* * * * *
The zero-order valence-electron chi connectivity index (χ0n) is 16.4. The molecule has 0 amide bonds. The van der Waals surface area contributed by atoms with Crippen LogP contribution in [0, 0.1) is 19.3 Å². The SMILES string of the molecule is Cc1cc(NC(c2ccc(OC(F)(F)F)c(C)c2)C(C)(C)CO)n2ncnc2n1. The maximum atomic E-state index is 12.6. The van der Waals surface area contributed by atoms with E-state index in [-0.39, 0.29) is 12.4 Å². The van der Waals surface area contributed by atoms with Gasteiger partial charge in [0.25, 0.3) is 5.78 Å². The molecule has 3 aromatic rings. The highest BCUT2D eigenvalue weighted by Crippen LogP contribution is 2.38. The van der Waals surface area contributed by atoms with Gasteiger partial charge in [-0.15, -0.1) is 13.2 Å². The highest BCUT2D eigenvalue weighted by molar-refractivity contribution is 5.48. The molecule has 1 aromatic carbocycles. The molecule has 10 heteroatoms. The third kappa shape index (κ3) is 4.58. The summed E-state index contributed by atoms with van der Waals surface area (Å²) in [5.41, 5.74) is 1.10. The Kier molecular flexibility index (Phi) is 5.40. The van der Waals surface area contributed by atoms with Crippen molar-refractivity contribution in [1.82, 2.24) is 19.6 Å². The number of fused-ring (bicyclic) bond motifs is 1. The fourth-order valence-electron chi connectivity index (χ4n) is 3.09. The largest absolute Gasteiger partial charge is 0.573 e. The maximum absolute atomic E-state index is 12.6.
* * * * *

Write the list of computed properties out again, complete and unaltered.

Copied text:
The zero-order valence-electron chi connectivity index (χ0n) is 16.4. The molecule has 0 amide bonds. The van der Waals surface area contributed by atoms with Crippen LogP contribution in [0, 0.1) is 19.3 Å². The SMILES string of the molecule is Cc1cc(NC(c2ccc(OC(F)(F)F)c(C)c2)C(C)(C)CO)n2ncnc2n1. The maximum atomic E-state index is 12.6. The van der Waals surface area contributed by atoms with E-state index in [-0.39, 0.29) is 12.4 Å². The van der Waals surface area contributed by atoms with Gasteiger partial charge in [0.25, 0.3) is 5.78 Å². The molecule has 3 aromatic rings. The highest BCUT2D eigenvalue weighted by Crippen LogP contribution is 2.38. The van der Waals surface area contributed by atoms with Gasteiger partial charge in [-0.15, -0.1) is 13.2 Å². The highest BCUT2D eigenvalue weighted by molar-refractivity contribution is 5.48. The molecule has 1 aromatic carbocycles. The molecule has 10 heteroatoms. The third kappa shape index (κ3) is 4.58. The summed E-state index contributed by atoms with van der Waals surface area (Å²) in [5.41, 5.74) is 1.10. The Kier molecular flexibility index (Phi) is 5.40. The van der Waals surface area contributed by atoms with Crippen molar-refractivity contribution in [1.82, 2.24) is 19.6 Å². The number of fused-ring (bicyclic) bond motifs is 1. The fourth-order valence-electron chi connectivity index (χ4n) is 3.09. The largest absolute Gasteiger partial charge is 0.573 e. The maximum absolute atomic E-state index is 12.6.